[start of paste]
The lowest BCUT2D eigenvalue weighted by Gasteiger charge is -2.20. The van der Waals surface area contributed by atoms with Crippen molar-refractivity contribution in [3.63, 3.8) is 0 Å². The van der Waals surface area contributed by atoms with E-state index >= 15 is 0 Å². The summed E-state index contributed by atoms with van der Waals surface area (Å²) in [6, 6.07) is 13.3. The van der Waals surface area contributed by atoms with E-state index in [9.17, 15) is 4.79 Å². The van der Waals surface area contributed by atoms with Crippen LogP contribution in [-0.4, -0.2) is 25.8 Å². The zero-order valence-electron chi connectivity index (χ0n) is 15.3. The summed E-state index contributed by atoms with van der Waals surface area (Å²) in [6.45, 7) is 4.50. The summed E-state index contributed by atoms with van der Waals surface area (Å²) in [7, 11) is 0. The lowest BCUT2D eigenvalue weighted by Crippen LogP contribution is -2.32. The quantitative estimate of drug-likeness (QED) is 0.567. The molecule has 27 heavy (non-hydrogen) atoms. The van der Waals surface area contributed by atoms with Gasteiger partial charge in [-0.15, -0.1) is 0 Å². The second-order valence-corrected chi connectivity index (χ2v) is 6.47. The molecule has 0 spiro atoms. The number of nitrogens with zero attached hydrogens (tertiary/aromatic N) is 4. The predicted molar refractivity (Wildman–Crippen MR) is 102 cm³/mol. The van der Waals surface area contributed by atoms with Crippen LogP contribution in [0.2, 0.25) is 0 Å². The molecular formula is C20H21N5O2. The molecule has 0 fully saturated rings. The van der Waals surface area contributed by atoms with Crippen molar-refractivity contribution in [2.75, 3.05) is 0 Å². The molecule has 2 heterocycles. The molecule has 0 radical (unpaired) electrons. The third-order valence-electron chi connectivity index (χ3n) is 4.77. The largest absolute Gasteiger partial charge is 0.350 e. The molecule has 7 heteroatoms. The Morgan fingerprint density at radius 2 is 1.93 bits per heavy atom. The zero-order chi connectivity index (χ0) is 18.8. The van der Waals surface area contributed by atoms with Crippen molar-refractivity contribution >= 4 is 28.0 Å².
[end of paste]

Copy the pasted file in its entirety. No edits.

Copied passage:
The lowest BCUT2D eigenvalue weighted by Gasteiger charge is -2.20. The van der Waals surface area contributed by atoms with Crippen molar-refractivity contribution in [3.63, 3.8) is 0 Å². The van der Waals surface area contributed by atoms with E-state index >= 15 is 0 Å². The summed E-state index contributed by atoms with van der Waals surface area (Å²) in [6, 6.07) is 13.3. The van der Waals surface area contributed by atoms with E-state index in [9.17, 15) is 4.79 Å². The van der Waals surface area contributed by atoms with Crippen LogP contribution in [-0.4, -0.2) is 25.8 Å². The zero-order valence-electron chi connectivity index (χ0n) is 15.3. The summed E-state index contributed by atoms with van der Waals surface area (Å²) in [6.45, 7) is 4.50. The summed E-state index contributed by atoms with van der Waals surface area (Å²) in [7, 11) is 0. The lowest BCUT2D eigenvalue weighted by Crippen LogP contribution is -2.32. The quantitative estimate of drug-likeness (QED) is 0.567. The molecule has 27 heavy (non-hydrogen) atoms. The van der Waals surface area contributed by atoms with Gasteiger partial charge in [-0.15, -0.1) is 0 Å². The second-order valence-corrected chi connectivity index (χ2v) is 6.47. The molecule has 0 spiro atoms. The number of nitrogens with zero attached hydrogens (tertiary/aromatic N) is 4. The predicted molar refractivity (Wildman–Crippen MR) is 102 cm³/mol. The van der Waals surface area contributed by atoms with Crippen LogP contribution in [0.2, 0.25) is 0 Å². The molecular formula is C20H21N5O2. The molecule has 0 fully saturated rings. The van der Waals surface area contributed by atoms with Crippen molar-refractivity contribution in [2.75, 3.05) is 0 Å². The molecule has 2 heterocycles. The molecule has 0 radical (unpaired) electrons. The third-order valence-electron chi connectivity index (χ3n) is 4.77. The largest absolute Gasteiger partial charge is 0.350 e. The molecule has 7 heteroatoms. The Morgan fingerprint density at radius 2 is 1.93 bits per heavy atom. The zero-order chi connectivity index (χ0) is 18.8. The van der Waals surface area contributed by atoms with Crippen molar-refractivity contribution >= 4 is 28.0 Å².